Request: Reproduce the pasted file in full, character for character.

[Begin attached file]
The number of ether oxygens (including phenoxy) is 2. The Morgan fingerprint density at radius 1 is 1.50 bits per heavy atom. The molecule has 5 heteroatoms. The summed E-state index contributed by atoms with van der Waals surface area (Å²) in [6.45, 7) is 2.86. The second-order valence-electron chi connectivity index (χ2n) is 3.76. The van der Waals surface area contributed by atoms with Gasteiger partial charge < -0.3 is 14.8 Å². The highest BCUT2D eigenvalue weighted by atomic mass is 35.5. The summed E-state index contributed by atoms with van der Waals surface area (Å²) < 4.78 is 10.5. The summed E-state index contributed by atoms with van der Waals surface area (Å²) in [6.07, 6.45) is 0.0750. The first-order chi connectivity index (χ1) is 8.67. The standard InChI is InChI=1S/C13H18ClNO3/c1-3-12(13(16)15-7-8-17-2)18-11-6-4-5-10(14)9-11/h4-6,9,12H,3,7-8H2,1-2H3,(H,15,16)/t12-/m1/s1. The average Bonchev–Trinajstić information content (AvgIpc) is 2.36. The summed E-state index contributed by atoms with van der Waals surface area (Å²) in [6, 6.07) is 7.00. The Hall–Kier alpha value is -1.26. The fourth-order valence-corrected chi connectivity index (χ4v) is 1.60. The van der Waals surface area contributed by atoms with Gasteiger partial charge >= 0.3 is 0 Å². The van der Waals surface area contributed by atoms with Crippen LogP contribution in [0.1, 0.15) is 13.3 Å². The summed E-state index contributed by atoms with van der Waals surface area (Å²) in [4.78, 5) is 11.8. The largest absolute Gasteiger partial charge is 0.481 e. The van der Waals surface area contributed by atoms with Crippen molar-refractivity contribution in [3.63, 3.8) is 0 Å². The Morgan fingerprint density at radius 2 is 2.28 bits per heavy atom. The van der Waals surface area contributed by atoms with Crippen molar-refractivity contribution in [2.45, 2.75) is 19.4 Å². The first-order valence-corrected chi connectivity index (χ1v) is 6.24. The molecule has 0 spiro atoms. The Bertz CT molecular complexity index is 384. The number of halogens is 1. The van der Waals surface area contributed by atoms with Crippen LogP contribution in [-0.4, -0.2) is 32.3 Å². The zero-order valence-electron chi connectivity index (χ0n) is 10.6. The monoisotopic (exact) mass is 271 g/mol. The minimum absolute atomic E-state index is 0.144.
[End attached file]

The number of ether oxygens (including phenoxy) is 2. The Morgan fingerprint density at radius 1 is 1.50 bits per heavy atom. The molecule has 5 heteroatoms. The summed E-state index contributed by atoms with van der Waals surface area (Å²) in [6.45, 7) is 2.86. The second-order valence-electron chi connectivity index (χ2n) is 3.76. The van der Waals surface area contributed by atoms with Gasteiger partial charge < -0.3 is 14.8 Å². The highest BCUT2D eigenvalue weighted by atomic mass is 35.5. The summed E-state index contributed by atoms with van der Waals surface area (Å²) < 4.78 is 10.5. The summed E-state index contributed by atoms with van der Waals surface area (Å²) in [6.07, 6.45) is 0.0750. The first-order chi connectivity index (χ1) is 8.67. The standard InChI is InChI=1S/C13H18ClNO3/c1-3-12(13(16)15-7-8-17-2)18-11-6-4-5-10(14)9-11/h4-6,9,12H,3,7-8H2,1-2H3,(H,15,16)/t12-/m1/s1. The average Bonchev–Trinajstić information content (AvgIpc) is 2.36. The summed E-state index contributed by atoms with van der Waals surface area (Å²) in [6, 6.07) is 7.00. The Hall–Kier alpha value is -1.26. The fourth-order valence-corrected chi connectivity index (χ4v) is 1.60. The van der Waals surface area contributed by atoms with Gasteiger partial charge >= 0.3 is 0 Å². The van der Waals surface area contributed by atoms with Crippen LogP contribution in [0.1, 0.15) is 13.3 Å². The summed E-state index contributed by atoms with van der Waals surface area (Å²) in [4.78, 5) is 11.8. The largest absolute Gasteiger partial charge is 0.481 e. The van der Waals surface area contributed by atoms with Crippen molar-refractivity contribution in [3.63, 3.8) is 0 Å². The Morgan fingerprint density at radius 2 is 2.28 bits per heavy atom. The van der Waals surface area contributed by atoms with Crippen molar-refractivity contribution in [2.45, 2.75) is 19.4 Å². The first-order valence-corrected chi connectivity index (χ1v) is 6.24. The molecule has 0 spiro atoms. The Bertz CT molecular complexity index is 384. The number of halogens is 1. The van der Waals surface area contributed by atoms with Crippen LogP contribution in [-0.4, -0.2) is 32.3 Å². The zero-order valence-electron chi connectivity index (χ0n) is 10.6. The monoisotopic (exact) mass is 271 g/mol. The minimum absolute atomic E-state index is 0.144.